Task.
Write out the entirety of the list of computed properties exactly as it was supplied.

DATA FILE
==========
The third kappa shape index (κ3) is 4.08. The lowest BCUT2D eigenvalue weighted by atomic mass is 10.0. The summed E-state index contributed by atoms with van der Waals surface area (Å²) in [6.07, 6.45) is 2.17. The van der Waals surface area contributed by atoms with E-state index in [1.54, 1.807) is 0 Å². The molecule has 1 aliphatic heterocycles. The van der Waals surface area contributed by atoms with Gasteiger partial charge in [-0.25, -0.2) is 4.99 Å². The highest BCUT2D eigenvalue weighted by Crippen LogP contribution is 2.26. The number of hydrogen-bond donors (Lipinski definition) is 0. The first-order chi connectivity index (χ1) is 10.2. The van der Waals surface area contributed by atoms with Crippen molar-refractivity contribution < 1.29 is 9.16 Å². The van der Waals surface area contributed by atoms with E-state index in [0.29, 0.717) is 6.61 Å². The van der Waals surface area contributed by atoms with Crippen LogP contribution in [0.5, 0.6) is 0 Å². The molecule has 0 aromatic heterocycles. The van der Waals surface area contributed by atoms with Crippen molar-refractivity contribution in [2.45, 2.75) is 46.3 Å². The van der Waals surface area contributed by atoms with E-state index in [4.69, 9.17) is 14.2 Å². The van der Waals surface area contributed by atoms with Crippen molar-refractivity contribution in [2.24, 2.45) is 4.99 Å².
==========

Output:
The third kappa shape index (κ3) is 4.08. The lowest BCUT2D eigenvalue weighted by atomic mass is 10.0. The summed E-state index contributed by atoms with van der Waals surface area (Å²) in [6.07, 6.45) is 2.17. The van der Waals surface area contributed by atoms with E-state index in [1.54, 1.807) is 0 Å². The molecule has 1 aliphatic heterocycles. The van der Waals surface area contributed by atoms with Gasteiger partial charge in [-0.25, -0.2) is 4.99 Å². The highest BCUT2D eigenvalue weighted by Crippen LogP contribution is 2.26. The number of hydrogen-bond donors (Lipinski definition) is 0. The first-order chi connectivity index (χ1) is 10.2. The van der Waals surface area contributed by atoms with Crippen molar-refractivity contribution < 1.29 is 9.16 Å². The van der Waals surface area contributed by atoms with E-state index in [0.29, 0.717) is 6.61 Å². The van der Waals surface area contributed by atoms with Crippen LogP contribution in [0.5, 0.6) is 0 Å². The molecule has 0 aromatic heterocycles. The van der Waals surface area contributed by atoms with Crippen molar-refractivity contribution in [2.45, 2.75) is 46.3 Å². The van der Waals surface area contributed by atoms with E-state index in [4.69, 9.17) is 14.2 Å². The van der Waals surface area contributed by atoms with Crippen molar-refractivity contribution in [2.24, 2.45) is 4.99 Å².